Traffic regulations: impunity for cyclists?
The number of fines issued for cyclists is very small compared to the number of bicycles on Belgian roads. In Wallonia, it’s nearly null. Just as any other road users, cyclists don’t always comply with the traffic regulations but traffic in the city and their lack of number plates makes them difficult to identify or catch.
Any driver or public transport passenger in Brussels has seen a cyclist crossing a red light when there wasn’t any traffic. Although some signalling allows them that particular pass, bicycle users aren’t above the law. Judging by the number of fines issued for them, the law isn’t onto them either.
36 fines in Wallonia
Numbers disclosed by Home Affairs Minister, Jan Jambon (N-VA), to answer Gauthier Calomne (MR) prove that a cyclist getting a traffic violation ticket is a rare thing. In total for the whole of 2017, the police issued 9.449 fines to cyclists, 437 in Brussels, 6.959 in Flanders and… 36 in Wallonia! For red light crossing alone, there were 363 fines issued in Brussels, 1.935 in Flanders and only 22 in Wallonia.
This proves – if proof was needed – the more important cultural landscape of bicycles in the north of the country. “To find a cyclist crossing a red line in Charleroi, you can always try to look. I never see anyone on a bicycle in the city except two colleagues and the Prosecutor”, explains the Charleroi Police department spokesperson. On that note, Flemish Mobility Minister, Ben Weyts (N-VA), wants to allow cyclists to cross the lights in the new traffic regulations.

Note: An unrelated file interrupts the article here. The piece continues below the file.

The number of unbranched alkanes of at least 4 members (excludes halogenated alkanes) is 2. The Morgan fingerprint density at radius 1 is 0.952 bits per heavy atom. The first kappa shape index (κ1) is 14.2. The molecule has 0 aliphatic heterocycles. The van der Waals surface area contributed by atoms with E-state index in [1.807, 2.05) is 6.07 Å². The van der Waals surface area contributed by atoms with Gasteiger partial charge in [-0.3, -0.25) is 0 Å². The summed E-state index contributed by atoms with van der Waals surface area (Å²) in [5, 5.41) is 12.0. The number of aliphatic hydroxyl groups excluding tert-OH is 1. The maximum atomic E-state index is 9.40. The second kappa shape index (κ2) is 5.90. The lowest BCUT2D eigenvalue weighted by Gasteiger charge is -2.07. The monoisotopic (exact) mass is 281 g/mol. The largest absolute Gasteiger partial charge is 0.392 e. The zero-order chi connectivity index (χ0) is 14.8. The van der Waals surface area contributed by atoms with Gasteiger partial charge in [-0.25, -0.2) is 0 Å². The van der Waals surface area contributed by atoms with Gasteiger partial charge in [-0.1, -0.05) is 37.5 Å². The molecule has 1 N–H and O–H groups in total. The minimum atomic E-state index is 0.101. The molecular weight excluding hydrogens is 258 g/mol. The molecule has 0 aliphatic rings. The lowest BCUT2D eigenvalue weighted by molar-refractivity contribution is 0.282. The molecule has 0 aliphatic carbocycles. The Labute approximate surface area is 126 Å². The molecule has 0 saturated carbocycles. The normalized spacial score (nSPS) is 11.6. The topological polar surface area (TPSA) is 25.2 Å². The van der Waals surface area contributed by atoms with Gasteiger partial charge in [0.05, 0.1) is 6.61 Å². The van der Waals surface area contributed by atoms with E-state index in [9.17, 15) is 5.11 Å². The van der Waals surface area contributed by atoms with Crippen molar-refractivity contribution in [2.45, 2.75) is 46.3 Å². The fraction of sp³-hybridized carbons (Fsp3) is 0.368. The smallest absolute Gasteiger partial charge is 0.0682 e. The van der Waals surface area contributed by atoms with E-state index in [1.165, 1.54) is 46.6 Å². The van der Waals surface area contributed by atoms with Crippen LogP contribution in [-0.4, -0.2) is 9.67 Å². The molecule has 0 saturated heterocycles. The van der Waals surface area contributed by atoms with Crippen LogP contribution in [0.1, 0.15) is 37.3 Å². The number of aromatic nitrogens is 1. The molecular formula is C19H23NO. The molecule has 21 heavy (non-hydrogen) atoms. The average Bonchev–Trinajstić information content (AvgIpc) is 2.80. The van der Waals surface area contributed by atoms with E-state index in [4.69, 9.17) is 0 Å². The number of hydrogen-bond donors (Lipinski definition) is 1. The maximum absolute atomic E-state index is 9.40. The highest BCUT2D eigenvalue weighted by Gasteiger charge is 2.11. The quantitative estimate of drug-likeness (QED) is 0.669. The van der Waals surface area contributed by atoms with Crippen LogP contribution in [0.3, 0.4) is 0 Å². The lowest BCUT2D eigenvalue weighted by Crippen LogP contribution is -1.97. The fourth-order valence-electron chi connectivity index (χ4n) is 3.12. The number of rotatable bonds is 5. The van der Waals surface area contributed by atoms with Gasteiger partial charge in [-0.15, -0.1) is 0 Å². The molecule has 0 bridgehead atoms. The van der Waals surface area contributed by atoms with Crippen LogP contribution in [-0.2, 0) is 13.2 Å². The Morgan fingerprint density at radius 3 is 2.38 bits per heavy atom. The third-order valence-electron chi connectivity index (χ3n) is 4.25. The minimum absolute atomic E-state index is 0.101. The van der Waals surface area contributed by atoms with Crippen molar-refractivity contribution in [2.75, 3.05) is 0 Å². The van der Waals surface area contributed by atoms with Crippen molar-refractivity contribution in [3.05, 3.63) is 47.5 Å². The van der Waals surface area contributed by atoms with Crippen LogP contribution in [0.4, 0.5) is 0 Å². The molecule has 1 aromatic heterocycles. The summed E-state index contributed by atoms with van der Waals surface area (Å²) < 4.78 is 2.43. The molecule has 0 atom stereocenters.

‘Difficult to catch’
“Bicycles don’t have any number plates and to fine their users the police has to stop them and ask for their ID. In the city, they have to find their way between cars and it’s not their priority”, explains VIAS spokesperson, Benoît Godart. “In Brussels we often see cyclists crossing the lights or going through right priority without stopping. It’s dangerous for them.”
In Brussels, the number of cyclists is increasing and the police is changing it’s methods accordingly. “We’ve got a bicycle force of fifteen police officers”, explains Montgomery police zone chief, Michaël Jonniaux, “in case of traffic violation, we intervene but it can be difficult to intercept cyclists in traffic, especially if our police officers are in a car.”
‘Fines should be less expensive for cyclists’
Although the Police considers every road user equal, pro-cyclists association Gracq wants bicycle users to pay less. “Every road user commits traffic violations and cyclists aren’t more virtuous than others”, explains Luc Goffinet from Gracq, “but it’s more visible for cyclists because they can’t hide.
When a cyclist is on the phone while riding, he can only fall down and hurt himself. If he doesn’t give way, he might be topped over whereas a car causes more damage. The amount fined isn’t in proportion with the risk that cyclists cause.”
More worryingly, Luc Goffinet isn’t against the red light crossing. For him “it allows the cyclist to leave the crossing before cars and it gives a sense of safety”, even though it’s a traffic violation and the cyclists puts himself in harm’s way.